Dan found a free set of WW2 skirmish rules that he wanted to try out called Warrior WW2 tactical rules. These use hexes for movement and a die roll to activate forces. Each pip on the die will activate the forces in one hex. Each infantry stand is a squad of 7-8 men. There can be up to three infantry stands or two vehicles in a hex. We opted to cut the ranges in half, but left the move distances as written. John Riley commanded the Germans and I commanded the Americans with Dan acting as referee. My die rolls were mostly 3's and 4's while John's were 1;s and 2's. A die roll of 6 counted as 1 and the person who rolled the 6 also had to draw a random event card from the deck. Each pip advanced the game clock one minute. The game length was set at 90 minutes. During play we found the mortar fire to be too effective and changed the damage zone to only one hex instead of the target hex and six surrounding hexes. Due to my higher die rolls I was able to out maneuver John and caused his forces to take a break test for losing half his forces. These were a fun set of rules, but need better editing. They are best suited to a one against one game instead of multiple players per side. The battlefield was somewhere in Normandy with the hedgerows east of the village.
The remains of the village
view from the German side
American forces occupy the village.
The game mats are from Hotz artworks. You can't see them in the photos, but they have a five inch hex grid printed on them
Baccus and Rapier both make 6mm American Civil War figures. Their prices are similar and their figures are compatible with each other. Baccus only makes three poses for their infantry - a standing firing pose, a loading pose, and a march attack pose. The first two are in their skirmish packs and the other is in a separate pack with command figures. The skirmish pack includes 24 of each pose. Rapier makes a greater variety of poses. These are standing firing, kneeling firing, loading, march attack, advancing with rifle across body, and advancing with rifle forward. These come one pose per pack of 24 figures. There are three different command packs of 24 figures available. Each contains 6 officers, 6 drummers, and 12 standard bearers. At this point Rapier does not make any cavalry or dismounted cavalry.
Baccus figures from four different packs
Not all strips in a pack are the same. Some of the strips have a mix of kepi and hat.
Rapier figures with Baccus in middle.
Rapier has packs with either kepi or hat for each pose.
Casting quality is comparable. Baccus' rifles seem to be a bit shorter than Rapier's.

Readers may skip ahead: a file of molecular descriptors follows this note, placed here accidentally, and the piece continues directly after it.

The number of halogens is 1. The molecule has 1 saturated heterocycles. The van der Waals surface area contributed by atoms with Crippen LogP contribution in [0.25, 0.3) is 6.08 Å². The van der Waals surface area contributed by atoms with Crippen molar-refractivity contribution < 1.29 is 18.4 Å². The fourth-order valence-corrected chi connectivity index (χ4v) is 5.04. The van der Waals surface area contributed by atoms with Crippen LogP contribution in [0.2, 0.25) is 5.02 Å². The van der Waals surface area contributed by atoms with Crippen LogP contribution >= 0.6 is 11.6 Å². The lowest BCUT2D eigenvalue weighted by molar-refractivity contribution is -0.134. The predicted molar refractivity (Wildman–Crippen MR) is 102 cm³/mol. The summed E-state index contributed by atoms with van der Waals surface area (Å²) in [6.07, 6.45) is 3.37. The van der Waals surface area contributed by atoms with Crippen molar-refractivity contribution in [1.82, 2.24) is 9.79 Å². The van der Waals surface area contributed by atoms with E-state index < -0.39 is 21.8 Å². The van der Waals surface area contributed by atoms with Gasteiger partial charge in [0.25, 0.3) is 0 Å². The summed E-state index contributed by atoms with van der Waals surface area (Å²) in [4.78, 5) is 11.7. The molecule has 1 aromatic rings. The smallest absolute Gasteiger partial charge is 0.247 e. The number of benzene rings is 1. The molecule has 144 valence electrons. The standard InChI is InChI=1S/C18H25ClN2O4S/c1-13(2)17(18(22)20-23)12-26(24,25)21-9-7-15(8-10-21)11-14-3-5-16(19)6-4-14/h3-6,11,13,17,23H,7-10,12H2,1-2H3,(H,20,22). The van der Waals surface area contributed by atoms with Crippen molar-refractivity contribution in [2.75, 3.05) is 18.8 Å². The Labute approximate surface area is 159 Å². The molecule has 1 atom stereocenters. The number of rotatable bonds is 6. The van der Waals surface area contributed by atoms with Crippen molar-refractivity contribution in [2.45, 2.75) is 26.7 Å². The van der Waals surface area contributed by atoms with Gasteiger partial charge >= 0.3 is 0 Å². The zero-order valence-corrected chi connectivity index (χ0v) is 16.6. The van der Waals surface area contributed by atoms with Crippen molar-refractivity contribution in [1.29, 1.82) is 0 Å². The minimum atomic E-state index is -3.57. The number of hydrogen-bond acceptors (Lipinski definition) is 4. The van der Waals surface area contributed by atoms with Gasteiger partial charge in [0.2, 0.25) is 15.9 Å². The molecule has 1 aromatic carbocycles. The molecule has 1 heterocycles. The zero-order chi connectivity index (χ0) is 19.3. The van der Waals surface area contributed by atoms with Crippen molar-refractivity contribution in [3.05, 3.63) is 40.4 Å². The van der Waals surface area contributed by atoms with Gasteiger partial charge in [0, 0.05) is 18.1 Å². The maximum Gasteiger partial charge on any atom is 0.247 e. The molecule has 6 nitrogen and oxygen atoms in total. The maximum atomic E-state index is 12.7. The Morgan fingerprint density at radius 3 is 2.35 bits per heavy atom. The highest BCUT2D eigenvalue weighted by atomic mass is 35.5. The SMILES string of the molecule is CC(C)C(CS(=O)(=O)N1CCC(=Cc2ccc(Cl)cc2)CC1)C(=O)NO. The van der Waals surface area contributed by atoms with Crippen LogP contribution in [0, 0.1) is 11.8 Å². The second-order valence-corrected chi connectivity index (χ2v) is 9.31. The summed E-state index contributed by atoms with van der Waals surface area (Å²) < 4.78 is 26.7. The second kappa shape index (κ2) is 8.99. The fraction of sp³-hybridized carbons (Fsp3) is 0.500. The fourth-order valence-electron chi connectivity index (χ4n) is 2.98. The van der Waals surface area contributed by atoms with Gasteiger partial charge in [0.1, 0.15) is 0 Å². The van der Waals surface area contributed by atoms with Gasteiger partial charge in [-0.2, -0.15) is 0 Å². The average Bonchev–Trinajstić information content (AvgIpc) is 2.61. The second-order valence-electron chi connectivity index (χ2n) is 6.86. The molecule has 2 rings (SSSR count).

August 9, 1862. Jackson is in the Shenandoah Valley facing Banks Corps near Cedar Mountain. Historically Jackson drove Banks from the area inflicting more casualties on the Union troops. Jackson had Ewell's, A.P. Hill's and Winder's divisions under his command. A.P. Hill was marching to the battlefield, while most of Ewell's division was on Cedar Mountain. Winder's division was deployed on a rise facing the Union army on another rise on the opposite side of a field. A brigade each from Ewell's and Hill's divisions were attached to Winder's command. I was only able to take a few pictures of the early stages of the battle due to loss of battery power I had bought a new pack of batteries, but they were old and only lasted for one picture for each pair of batteries.
The battle started about 5:00 P.M. and would continue until 9:00 P,M, when darkness fell. This gave a game length of 8 turns. When Winder's division activated the Confederates launched an all out assault on the Union lines. Union defensive fire caused the attack to falter. As the battle progressed William's division advanced and drove the Confederate left flank back Bayard's cavalry brigade moved to the Union left flank and dismounted to cover the end of the Union line. Hill's division arrived and joined the attack on Auger's division and the Union guns. By the 7:00 P.M. turn the Union conceded victory and withdrew. Three brigades on Union infantry, most of the guns, and most of the Cavalry brigade were still on the field at that point. The Confederates had lost 34 stands of infantry due to casualties or routs. The Union had lost 18 stands of infantry, two stands of cavalry and two gun batteries. This amounted to 8500 Confederate losses vs about 5000 Union losses.
Initial positions. Union on right Confederates on left. Both on rises facing across an open field.
View from Confederate side
view from union side
Battle in progress. Initial confederate attack has been repulsed. Union is preparing to launch an attack with its right flank division against the confederate left.
Even if half the remaining Union infantry stands were counted as lost, there would also have been some additional stands of Confederates lost. Though Jackson had driven Banks from the field, his losses were such that the game victory was awarded to the Union side.
I will be running this battle again at the upcoming Pacificon convention at the end of this month Some additional hills will be made by then. A couple of minor adjustments will also be made to reflect the surprise union attack at the start of the battle. This scenario can accommodate up to 6 players with three on each side. The Union side has Banks commanding the artillery reserve and the cavalry brigade and the one player for each of the Union divisions. On the Confederate side there would be one player commanding Hill's division, one player commanding Winder's division and one player as Jackson and commanding Ewell's division . Jackson can also take command of the two brigades attached to Winder's division.